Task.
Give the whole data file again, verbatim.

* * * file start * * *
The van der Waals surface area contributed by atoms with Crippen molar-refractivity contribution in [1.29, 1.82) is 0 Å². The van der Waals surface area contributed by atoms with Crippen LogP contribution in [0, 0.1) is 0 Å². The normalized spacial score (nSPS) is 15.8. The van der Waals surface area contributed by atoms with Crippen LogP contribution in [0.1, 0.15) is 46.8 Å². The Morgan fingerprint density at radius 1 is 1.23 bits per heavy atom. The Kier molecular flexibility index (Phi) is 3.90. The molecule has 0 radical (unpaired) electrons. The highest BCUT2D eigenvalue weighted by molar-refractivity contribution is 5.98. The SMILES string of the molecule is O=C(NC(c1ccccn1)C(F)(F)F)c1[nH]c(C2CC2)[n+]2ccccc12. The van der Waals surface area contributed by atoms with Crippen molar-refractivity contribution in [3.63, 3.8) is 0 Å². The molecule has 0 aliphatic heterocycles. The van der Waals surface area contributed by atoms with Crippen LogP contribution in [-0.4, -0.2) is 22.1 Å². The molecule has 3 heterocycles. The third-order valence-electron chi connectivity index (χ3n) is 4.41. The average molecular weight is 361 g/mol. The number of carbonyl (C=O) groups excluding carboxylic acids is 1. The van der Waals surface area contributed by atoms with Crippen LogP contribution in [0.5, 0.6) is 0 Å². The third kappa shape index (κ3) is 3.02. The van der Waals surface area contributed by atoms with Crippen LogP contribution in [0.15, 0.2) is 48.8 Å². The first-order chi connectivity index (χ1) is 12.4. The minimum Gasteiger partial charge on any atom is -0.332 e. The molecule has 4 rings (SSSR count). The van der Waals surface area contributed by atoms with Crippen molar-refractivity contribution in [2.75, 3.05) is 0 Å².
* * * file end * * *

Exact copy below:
The van der Waals surface area contributed by atoms with Crippen molar-refractivity contribution in [1.29, 1.82) is 0 Å². The van der Waals surface area contributed by atoms with Crippen LogP contribution in [0, 0.1) is 0 Å². The normalized spacial score (nSPS) is 15.8. The van der Waals surface area contributed by atoms with Crippen LogP contribution in [0.1, 0.15) is 46.8 Å². The Morgan fingerprint density at radius 1 is 1.23 bits per heavy atom. The Kier molecular flexibility index (Phi) is 3.90. The molecule has 0 radical (unpaired) electrons. The highest BCUT2D eigenvalue weighted by molar-refractivity contribution is 5.98. The SMILES string of the molecule is O=C(NC(c1ccccn1)C(F)(F)F)c1[nH]c(C2CC2)[n+]2ccccc12. The van der Waals surface area contributed by atoms with Crippen molar-refractivity contribution in [3.63, 3.8) is 0 Å². The molecule has 0 aliphatic heterocycles. The van der Waals surface area contributed by atoms with Crippen LogP contribution in [-0.4, -0.2) is 22.1 Å². The molecule has 3 heterocycles. The third-order valence-electron chi connectivity index (χ3n) is 4.41. The average molecular weight is 361 g/mol. The number of carbonyl (C=O) groups excluding carboxylic acids is 1. The van der Waals surface area contributed by atoms with Crippen LogP contribution in [0.5, 0.6) is 0 Å². The third kappa shape index (κ3) is 3.02. The van der Waals surface area contributed by atoms with Crippen LogP contribution in [0.15, 0.2) is 48.8 Å². The first-order chi connectivity index (χ1) is 12.4. The minimum Gasteiger partial charge on any atom is -0.332 e. The molecule has 4 rings (SSSR count). The van der Waals surface area contributed by atoms with Crippen molar-refractivity contribution in [2.75, 3.05) is 0 Å².